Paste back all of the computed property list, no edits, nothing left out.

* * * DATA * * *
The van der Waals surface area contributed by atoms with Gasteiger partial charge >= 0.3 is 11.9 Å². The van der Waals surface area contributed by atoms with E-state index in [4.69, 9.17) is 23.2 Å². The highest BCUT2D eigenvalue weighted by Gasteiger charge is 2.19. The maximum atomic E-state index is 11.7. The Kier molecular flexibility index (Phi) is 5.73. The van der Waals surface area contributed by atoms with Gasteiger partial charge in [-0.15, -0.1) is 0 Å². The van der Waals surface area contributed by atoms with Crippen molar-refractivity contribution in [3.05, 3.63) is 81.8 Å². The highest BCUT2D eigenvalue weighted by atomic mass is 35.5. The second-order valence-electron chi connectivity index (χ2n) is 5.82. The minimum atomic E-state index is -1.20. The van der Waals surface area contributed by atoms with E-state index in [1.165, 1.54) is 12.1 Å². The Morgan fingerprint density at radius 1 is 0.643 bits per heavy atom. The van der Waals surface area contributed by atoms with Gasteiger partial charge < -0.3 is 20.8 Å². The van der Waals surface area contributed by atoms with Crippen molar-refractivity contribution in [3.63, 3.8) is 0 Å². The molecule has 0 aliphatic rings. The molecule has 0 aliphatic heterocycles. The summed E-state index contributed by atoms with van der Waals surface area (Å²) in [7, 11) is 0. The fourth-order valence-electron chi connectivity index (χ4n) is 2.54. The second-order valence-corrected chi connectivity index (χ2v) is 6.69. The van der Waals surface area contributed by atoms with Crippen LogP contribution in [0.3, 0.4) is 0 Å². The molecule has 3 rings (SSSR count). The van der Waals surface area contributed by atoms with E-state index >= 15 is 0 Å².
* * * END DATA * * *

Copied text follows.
The van der Waals surface area contributed by atoms with Gasteiger partial charge >= 0.3 is 11.9 Å². The van der Waals surface area contributed by atoms with E-state index in [4.69, 9.17) is 23.2 Å². The highest BCUT2D eigenvalue weighted by Gasteiger charge is 2.19. The maximum atomic E-state index is 11.7. The Kier molecular flexibility index (Phi) is 5.73. The van der Waals surface area contributed by atoms with Gasteiger partial charge in [-0.15, -0.1) is 0 Å². The van der Waals surface area contributed by atoms with Crippen molar-refractivity contribution in [3.05, 3.63) is 81.8 Å². The highest BCUT2D eigenvalue weighted by atomic mass is 35.5. The second-order valence-electron chi connectivity index (χ2n) is 5.82. The minimum atomic E-state index is -1.20. The van der Waals surface area contributed by atoms with E-state index in [1.165, 1.54) is 12.1 Å². The Morgan fingerprint density at radius 1 is 0.643 bits per heavy atom. The van der Waals surface area contributed by atoms with Gasteiger partial charge < -0.3 is 20.8 Å². The van der Waals surface area contributed by atoms with Crippen molar-refractivity contribution in [3.63, 3.8) is 0 Å². The molecule has 0 aliphatic rings. The molecule has 0 aliphatic heterocycles. The summed E-state index contributed by atoms with van der Waals surface area (Å²) in [7, 11) is 0. The fourth-order valence-electron chi connectivity index (χ4n) is 2.54. The second-order valence-corrected chi connectivity index (χ2v) is 6.69. The van der Waals surface area contributed by atoms with Crippen LogP contribution in [0.3, 0.4) is 0 Å². The molecule has 3 rings (SSSR count). The van der Waals surface area contributed by atoms with E-state index >= 15 is 0 Å².